ISRO Finally Reveals Reasons of Vikram's Hard Landing

The entire world cheered India on as ISRO's Vikram lander - part of the Chandrayaan-2 Mission — was about to touch down on the moon. And then we all sympathized as a Kid. Sivan and the ISRO team remained hopeful to re-establish the suddenly lost connection with the apparatus. Vikram's fate remained unknown until today, Friday, November 22, 2019, when ISRO released its statement


What we know now, thanks to an announcement by a spokesperson at a parliament session held today, two and a half months later, is that, strictly speaking, the landing did happen — but, like some suspected, it was a hard one.


Jitendra Singh, Indian Minister of State, that Vikram's fate was decided when its speed at landing declined, causing it to hit lunar ground 'within 500 meters of the designated landing site.'


What ISRO still isn't talking about is how the hard landing affected the crash, upon losing communication with flight control about 350 meters away from the lunar surface.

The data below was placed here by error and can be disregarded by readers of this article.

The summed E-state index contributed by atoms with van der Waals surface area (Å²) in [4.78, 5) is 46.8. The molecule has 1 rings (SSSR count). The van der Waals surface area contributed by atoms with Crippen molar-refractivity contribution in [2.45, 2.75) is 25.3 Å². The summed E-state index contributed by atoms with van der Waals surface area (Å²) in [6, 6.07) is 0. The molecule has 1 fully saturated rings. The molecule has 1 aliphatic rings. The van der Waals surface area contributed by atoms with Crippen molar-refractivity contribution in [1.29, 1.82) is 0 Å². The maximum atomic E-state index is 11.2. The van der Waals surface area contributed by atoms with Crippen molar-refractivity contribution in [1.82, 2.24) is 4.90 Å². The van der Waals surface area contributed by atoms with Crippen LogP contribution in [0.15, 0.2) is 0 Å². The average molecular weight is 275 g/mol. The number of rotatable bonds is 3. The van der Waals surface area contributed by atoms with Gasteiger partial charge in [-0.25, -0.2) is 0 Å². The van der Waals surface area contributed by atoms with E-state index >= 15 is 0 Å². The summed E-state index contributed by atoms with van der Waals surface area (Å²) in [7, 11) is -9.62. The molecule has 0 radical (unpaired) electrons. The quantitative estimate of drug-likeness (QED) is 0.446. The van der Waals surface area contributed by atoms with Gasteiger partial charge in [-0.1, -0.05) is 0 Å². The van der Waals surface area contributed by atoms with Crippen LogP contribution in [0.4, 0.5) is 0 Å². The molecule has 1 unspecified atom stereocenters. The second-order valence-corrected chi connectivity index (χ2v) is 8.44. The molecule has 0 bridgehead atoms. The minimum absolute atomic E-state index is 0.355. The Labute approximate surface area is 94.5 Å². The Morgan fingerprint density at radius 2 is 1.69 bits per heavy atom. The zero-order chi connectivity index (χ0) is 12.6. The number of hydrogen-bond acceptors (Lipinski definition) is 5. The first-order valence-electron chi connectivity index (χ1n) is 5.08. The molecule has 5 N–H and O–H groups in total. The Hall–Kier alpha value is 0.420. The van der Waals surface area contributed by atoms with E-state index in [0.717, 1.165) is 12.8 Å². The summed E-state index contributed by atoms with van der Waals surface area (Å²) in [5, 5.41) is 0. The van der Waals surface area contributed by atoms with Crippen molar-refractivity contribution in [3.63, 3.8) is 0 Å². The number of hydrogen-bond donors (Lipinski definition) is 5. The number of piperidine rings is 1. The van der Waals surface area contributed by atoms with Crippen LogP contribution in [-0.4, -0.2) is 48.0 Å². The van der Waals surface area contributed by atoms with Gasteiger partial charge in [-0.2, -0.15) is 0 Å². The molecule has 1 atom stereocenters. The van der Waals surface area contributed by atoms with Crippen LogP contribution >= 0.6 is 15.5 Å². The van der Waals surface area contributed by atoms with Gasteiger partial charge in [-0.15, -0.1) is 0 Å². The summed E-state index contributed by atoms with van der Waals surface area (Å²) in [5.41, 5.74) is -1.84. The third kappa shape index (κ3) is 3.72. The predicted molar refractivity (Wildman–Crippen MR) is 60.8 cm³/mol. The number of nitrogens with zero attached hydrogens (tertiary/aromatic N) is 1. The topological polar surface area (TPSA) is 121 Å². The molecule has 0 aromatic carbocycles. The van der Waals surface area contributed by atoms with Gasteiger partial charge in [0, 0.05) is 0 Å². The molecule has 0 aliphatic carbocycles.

The team, however, have shared the snapshots taken by Chandrayaan 2 Orbiter, stating that it is functioning as planned, flying around the moon, thus keeping the mission active in reaching its scientific and technological objectives. 


'Now, scientific objectives have been fully accomplished, which include moon surface mapping, topographical studies, radar-based studies and other,' explained the minister. 


In his address he also reminded the world that Chandrayaan 2 was in any case an achievement for India to take pride in, and that none of the countries that have been on the moon have had a successful first landing.


'Even the USA, which started its space journey much, much before us, many years before us, when we were still singing nursery rhymes 'Chanda Mama Door Ke', could manage soft landing only in the eighth attempt,' Singh said, adding that India had learned its lessons from others, and expressed assurance of success in the foreseeable future.

 

What matters is that the Orbiter is well and alive, and can be reused for India's Chandrayaan-3 mission which will involve the next landing attempt. 



Helen Borodina
elena.k.borodina@gmail.com